Sir Andronikos and his squire finished arming, figuring to leave the helmets off but close, and they made sure their steeds were secure to stout limbs, but could be loosed quickly should the need arise. Then they waited, listening.
Hávarðr turned the turkey on the spit, and kicked more wood into the fire. Its heat felt good, though the smoke and steam rising from it was considerable. The smell of cooking bird and burning fat soon filled the air almost as much as the scent of fire. They heard the sound of approaching hooves, at a trot before picking up the pace to a canter. Many hooves.
A cluster of five men rode into view on the trail, not in formation but not single-file, either. They were lightly armored, heavily armed with weapons at the ready, variously dressed, and rough-looking. When they saw the two Kilpans at the fire they let out a howl and charged in, quickly surrounding them at spear-point while gleeful hooting and celebrating at getting the drop on the two standing men.
But the mounted brigands were used to dealing with rabble, militia, and farmers, not well-trained knights. It rapidly turned into a standoff, with many demands made for the knights to drop their shields and weapons, but the outlaw’s spears couldn’t get past the excellent defense of the two warriors standing side by side with their backs against the trees and a fire on one side that spooked the horses. None of the horsemen were willing to dismount and get behind them because they’d have to stand precariously on the fallen trees. Hávarðr spoke to them in Kilpanese, which none of them knew, and Sir Andronikos pretended to not know any of the poor Crimean they were blathering, exchanging words only in Kilpanese with his squire, while blocking the much less skillful thrusts of the bandits. The knight’s armor plate shed the weak thrust of dull spear points easily when they missed a parry, and the limited room prevented the mobility which would normally be the horsemen’s greatest asset. One of the spears lost its point, the shaft cut clean through by a vicious broadsword hack. As the standoff lengthened, a moment of motionless happened, then grew. The crackling and sizzle of roasting turkey starting to burn filled the air and drew the attention of the ruffians.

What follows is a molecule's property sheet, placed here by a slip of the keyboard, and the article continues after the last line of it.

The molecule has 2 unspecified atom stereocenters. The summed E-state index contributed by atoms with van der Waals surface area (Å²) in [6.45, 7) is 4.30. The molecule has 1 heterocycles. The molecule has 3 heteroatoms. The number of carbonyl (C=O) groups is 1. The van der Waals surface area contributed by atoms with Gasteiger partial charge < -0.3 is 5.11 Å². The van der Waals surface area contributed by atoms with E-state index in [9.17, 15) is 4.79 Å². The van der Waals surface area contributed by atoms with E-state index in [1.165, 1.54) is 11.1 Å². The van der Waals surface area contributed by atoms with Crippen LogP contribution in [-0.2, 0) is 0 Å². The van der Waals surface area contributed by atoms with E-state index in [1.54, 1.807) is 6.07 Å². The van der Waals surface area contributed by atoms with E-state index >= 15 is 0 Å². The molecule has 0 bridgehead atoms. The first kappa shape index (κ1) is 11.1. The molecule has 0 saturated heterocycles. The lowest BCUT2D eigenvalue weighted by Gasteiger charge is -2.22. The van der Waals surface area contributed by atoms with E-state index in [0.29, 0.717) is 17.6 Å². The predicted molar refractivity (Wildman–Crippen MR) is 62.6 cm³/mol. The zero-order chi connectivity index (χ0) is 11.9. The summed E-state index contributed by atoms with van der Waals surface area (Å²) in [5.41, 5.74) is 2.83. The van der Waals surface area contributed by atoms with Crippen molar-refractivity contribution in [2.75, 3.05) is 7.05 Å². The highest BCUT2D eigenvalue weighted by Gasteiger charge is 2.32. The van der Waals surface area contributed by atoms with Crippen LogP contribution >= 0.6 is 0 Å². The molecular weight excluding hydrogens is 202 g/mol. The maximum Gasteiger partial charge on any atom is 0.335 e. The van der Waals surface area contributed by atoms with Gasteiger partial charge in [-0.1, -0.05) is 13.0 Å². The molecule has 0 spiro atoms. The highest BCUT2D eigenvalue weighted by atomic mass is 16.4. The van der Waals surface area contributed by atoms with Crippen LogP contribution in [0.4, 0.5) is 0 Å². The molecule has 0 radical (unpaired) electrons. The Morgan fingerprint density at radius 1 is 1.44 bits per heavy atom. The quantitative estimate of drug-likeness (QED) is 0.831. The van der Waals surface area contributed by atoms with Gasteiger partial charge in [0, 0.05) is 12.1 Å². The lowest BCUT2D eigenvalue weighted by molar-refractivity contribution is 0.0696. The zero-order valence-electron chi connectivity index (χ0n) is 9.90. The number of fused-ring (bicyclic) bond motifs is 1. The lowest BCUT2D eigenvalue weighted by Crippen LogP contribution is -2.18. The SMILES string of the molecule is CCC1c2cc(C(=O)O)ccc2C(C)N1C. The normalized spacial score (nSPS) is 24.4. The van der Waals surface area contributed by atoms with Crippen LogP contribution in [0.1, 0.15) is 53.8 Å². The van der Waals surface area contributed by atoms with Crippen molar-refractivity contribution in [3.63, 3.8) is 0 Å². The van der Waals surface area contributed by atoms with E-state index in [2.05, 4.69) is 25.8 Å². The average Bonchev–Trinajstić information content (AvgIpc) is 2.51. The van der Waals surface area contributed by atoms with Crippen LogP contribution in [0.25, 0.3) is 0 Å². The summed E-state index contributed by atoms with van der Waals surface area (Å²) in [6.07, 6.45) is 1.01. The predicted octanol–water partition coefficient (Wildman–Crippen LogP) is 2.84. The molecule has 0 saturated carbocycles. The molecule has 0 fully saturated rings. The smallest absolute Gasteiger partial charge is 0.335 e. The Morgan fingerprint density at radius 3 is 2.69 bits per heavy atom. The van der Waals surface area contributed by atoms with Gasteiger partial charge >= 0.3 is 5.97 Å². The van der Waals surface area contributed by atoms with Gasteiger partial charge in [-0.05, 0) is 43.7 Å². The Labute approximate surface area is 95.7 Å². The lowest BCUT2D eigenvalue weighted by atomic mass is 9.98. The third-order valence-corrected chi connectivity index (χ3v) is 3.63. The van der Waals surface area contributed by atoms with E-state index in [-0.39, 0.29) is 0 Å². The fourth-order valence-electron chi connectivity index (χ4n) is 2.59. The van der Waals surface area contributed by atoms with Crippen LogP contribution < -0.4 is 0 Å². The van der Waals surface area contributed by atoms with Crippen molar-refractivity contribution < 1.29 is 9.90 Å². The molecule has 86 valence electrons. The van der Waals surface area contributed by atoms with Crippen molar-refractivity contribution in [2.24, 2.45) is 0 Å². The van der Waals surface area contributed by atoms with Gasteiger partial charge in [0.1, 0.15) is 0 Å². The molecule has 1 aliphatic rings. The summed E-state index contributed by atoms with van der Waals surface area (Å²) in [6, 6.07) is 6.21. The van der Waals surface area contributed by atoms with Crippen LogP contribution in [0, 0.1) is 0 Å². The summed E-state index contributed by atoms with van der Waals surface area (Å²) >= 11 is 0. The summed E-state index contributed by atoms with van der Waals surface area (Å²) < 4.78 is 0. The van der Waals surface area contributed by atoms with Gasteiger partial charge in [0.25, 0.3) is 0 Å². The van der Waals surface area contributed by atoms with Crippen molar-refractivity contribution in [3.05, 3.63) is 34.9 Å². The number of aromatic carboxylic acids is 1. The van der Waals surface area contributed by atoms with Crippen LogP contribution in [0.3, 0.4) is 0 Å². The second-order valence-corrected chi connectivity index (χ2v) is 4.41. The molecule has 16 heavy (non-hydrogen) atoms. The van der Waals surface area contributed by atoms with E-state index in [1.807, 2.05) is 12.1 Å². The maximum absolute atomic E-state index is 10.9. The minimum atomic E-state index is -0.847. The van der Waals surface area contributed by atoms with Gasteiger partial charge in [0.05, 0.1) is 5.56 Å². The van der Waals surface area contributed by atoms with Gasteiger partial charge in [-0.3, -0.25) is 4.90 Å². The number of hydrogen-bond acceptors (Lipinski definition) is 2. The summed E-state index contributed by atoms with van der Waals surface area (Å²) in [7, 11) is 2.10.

The five started jabbering among themselves; Andronikos gathered they were hungry, and trying to figure out how to deal with the knights and get to the meat before it was too charred. None of them carried bows. One of them tried a different language. Then a third, and a fourth. Andronikos pretended to not know any of them, though he knew one well and a smattering of another.
More discussion among the brigands. One – the youngest, by the look of him – advanced on the side of the fire and with his spear started to knock the spit and bird away from the fire. At the same time a horse without bridle or harness of any sort came running down the trail from the same direction the horsemen had come, running as if spooked. The other four horse-thieves backed up, seeing it and not wanting any of their captured goods to get away.